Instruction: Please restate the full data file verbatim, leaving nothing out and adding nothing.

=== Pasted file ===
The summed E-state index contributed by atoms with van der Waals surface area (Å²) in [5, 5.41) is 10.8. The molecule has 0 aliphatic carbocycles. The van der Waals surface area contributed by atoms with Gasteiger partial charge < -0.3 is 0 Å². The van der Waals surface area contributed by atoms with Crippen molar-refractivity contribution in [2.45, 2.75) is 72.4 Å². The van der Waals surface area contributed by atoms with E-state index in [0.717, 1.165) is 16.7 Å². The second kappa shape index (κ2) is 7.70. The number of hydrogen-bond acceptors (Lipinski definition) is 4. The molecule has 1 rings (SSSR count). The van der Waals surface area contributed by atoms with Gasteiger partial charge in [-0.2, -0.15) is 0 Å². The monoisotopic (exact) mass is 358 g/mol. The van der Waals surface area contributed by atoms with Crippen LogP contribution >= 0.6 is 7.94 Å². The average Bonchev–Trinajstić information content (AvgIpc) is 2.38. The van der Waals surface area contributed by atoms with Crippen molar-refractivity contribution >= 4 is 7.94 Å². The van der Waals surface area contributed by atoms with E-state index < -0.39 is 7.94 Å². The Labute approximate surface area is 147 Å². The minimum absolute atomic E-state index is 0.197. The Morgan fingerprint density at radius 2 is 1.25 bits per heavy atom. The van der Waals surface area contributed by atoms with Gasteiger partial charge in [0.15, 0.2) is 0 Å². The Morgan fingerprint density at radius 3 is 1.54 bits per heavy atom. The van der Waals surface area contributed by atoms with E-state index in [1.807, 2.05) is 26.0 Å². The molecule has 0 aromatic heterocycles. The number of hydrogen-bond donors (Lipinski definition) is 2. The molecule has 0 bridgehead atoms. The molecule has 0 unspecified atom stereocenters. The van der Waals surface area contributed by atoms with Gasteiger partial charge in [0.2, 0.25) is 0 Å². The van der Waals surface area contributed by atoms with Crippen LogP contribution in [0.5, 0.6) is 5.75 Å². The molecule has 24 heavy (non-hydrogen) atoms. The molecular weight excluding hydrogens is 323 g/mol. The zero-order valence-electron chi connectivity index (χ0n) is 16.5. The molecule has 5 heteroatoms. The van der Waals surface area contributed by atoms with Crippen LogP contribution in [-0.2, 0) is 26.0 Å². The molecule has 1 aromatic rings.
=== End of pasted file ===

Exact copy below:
The summed E-state index contributed by atoms with van der Waals surface area (Å²) in [5, 5.41) is 10.8. The molecule has 0 aliphatic carbocycles. The van der Waals surface area contributed by atoms with Gasteiger partial charge < -0.3 is 0 Å². The van der Waals surface area contributed by atoms with Crippen molar-refractivity contribution in [2.45, 2.75) is 72.4 Å². The van der Waals surface area contributed by atoms with E-state index in [0.717, 1.165) is 16.7 Å². The second kappa shape index (κ2) is 7.70. The number of hydrogen-bond acceptors (Lipinski definition) is 4. The molecule has 1 rings (SSSR count). The van der Waals surface area contributed by atoms with Gasteiger partial charge in [-0.2, -0.15) is 0 Å². The monoisotopic (exact) mass is 358 g/mol. The van der Waals surface area contributed by atoms with Crippen LogP contribution >= 0.6 is 7.94 Å². The average Bonchev–Trinajstić information content (AvgIpc) is 2.38. The van der Waals surface area contributed by atoms with Crippen molar-refractivity contribution >= 4 is 7.94 Å². The van der Waals surface area contributed by atoms with E-state index < -0.39 is 7.94 Å². The Labute approximate surface area is 147 Å². The minimum absolute atomic E-state index is 0.197. The Morgan fingerprint density at radius 2 is 1.25 bits per heavy atom. The van der Waals surface area contributed by atoms with Gasteiger partial charge in [0.15, 0.2) is 0 Å². The Morgan fingerprint density at radius 3 is 1.54 bits per heavy atom. The van der Waals surface area contributed by atoms with E-state index in [1.807, 2.05) is 26.0 Å². The molecule has 0 aromatic heterocycles. The number of hydrogen-bond donors (Lipinski definition) is 2. The molecule has 0 bridgehead atoms. The molecule has 0 unspecified atom stereocenters. The van der Waals surface area contributed by atoms with Gasteiger partial charge in [0.2, 0.25) is 0 Å². The van der Waals surface area contributed by atoms with Crippen LogP contribution in [0.5, 0.6) is 5.75 Å². The molecule has 24 heavy (non-hydrogen) atoms. The molecular weight excluding hydrogens is 323 g/mol. The zero-order valence-electron chi connectivity index (χ0n) is 16.5. The molecule has 5 heteroatoms. The van der Waals surface area contributed by atoms with Crippen LogP contribution in [-0.2, 0) is 26.0 Å². The molecule has 1 aromatic rings.